• Allergens. Up to 50% of children have an allergic condition, says Allergy UK. Common triggers include dust mites, pets, pollen, diet and cigarette smoke. 
  • Changes in season or temperature. “On cold, windy days there’s low humidity and the skin barrier dries out easily,” says Dr Lowe. 
  • Swimming pool chlorine.​
  • Bubble baths not formulated specifically for children's skin.
  • Viruses. Common viruses such as colds can cause a flare-up in dry skin conditions.
  • Dry air. Central heating or air conditioning dries out skin.

Managing dry skin in children

  • Use an emollient designed for dry skin conditions, suitable for children. Avoid products with perfumes or colourants. “Test a new emollient on a small area of skin to check whether it irritates your child. If the product stings, don’t persevere as the preservative could be causing irritation. Try another one instead,” says Dr Mayou. 
  • See your GP for advice if your child’s dry skin worsens or fails to improve. “A 1% hydrocortisone cream is the next step for dry, inflamed skin and will relieve itchiness. Used correctly it won’t cause skin thinning,” says Dr Mayou. 
  • If your child goes swimming, apply an emollient before they get into the pool to prevent irritation, then shower and reapply afterwards. 
  • Keep your child’s nails short to avoid scratching. 
  • Tell your child’s teacher about their condition, especially if they need to apply emollient at school. 
  • Common foods associated with dry skin conditions, says Allergy UK, include cow’s milk, eggs, wheat, fish and nuts*. “We advise parents to speak to their GP or health visitor. It’s dangerous to remove basic foods from a baby's or infant's diet without supervision,” says Maureen Jenkins.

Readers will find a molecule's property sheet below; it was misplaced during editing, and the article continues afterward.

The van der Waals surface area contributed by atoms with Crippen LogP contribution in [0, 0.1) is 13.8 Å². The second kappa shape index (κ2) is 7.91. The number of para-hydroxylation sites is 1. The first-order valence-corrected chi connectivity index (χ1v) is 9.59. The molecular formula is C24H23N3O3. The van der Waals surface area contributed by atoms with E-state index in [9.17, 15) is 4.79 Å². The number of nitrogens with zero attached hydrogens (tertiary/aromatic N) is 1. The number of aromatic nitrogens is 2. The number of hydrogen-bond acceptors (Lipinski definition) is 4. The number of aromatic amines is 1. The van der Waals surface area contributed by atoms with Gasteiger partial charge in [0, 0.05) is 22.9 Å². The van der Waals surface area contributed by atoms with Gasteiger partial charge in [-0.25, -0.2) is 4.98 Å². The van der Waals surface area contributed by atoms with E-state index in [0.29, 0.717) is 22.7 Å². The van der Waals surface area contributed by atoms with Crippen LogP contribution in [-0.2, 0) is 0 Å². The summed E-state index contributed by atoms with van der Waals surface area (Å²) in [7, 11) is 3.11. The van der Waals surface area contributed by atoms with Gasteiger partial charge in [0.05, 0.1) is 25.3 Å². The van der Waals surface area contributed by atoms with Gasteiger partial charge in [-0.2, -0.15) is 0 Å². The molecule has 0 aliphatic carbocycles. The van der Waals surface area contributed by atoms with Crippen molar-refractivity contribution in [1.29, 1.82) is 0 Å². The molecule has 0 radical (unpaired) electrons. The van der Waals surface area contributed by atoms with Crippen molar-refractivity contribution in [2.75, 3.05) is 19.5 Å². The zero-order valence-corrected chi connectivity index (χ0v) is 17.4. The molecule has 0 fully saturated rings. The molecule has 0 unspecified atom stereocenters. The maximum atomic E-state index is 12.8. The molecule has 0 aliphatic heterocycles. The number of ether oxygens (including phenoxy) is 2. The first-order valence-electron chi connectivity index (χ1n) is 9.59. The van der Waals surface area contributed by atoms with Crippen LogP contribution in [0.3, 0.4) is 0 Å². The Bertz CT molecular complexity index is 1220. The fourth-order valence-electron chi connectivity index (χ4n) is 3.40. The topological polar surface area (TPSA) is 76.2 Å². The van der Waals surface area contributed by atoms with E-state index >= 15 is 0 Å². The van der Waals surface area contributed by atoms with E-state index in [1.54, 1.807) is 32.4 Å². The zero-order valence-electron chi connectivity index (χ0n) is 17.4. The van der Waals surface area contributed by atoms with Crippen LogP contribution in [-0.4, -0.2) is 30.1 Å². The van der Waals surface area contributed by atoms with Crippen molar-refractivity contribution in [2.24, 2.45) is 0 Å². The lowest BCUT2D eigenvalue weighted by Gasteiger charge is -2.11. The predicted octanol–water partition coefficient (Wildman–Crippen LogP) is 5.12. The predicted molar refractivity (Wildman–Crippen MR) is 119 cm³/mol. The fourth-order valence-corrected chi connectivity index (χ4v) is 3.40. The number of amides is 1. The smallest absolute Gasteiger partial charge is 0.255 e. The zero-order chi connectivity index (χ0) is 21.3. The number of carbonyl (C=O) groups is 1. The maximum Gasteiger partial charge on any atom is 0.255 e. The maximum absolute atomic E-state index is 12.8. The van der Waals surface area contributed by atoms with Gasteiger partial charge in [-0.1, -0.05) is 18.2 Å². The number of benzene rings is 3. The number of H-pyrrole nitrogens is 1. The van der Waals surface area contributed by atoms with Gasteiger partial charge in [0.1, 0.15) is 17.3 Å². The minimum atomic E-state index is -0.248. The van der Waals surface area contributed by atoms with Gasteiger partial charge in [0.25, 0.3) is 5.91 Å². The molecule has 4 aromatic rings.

• Your GP may recommend anti-histamine syrup to help relieve itchy skin. 
  • Keep your child’s bedroom cool at night. “Once central heating is on, either use a humidifier or place a bowl of water next to radiators to add moisture to the atmosphere,” advises Dr Lowe.

All about emollients

Regular use of an emollient will help to keep dry skin under control. They range from runny lotions to thicker creams and ointments and you may need to try several to find the right one. They work by creating a protective barrier, reducing water loss and moisturising skin.

“A lotion is the least greasy as it contains more water. A cream is midway as it contains less water, more oil. An ointment contains no water, so it’s the greasiest of all,” says Dr Mayou. You may need a different type for day/night and depending on the season.

“You’ll need a bath oil, soap substitute and emollient cream for children with a dry skin condition. Avoid showers as these are too harsh and always use an emollient bath oil in bath water, which rehydrates skin,” says Dr Karolina Gholam, a paediatric dermatologist at Great Ormond Street Hospital and spokesperson for the British Skin Foundation. “Pick a product with a pump dispenser if possible to avoid contaminating the pot with bacteria, but if you use a pot, use a clean spoon to remove the product, never your fingers.”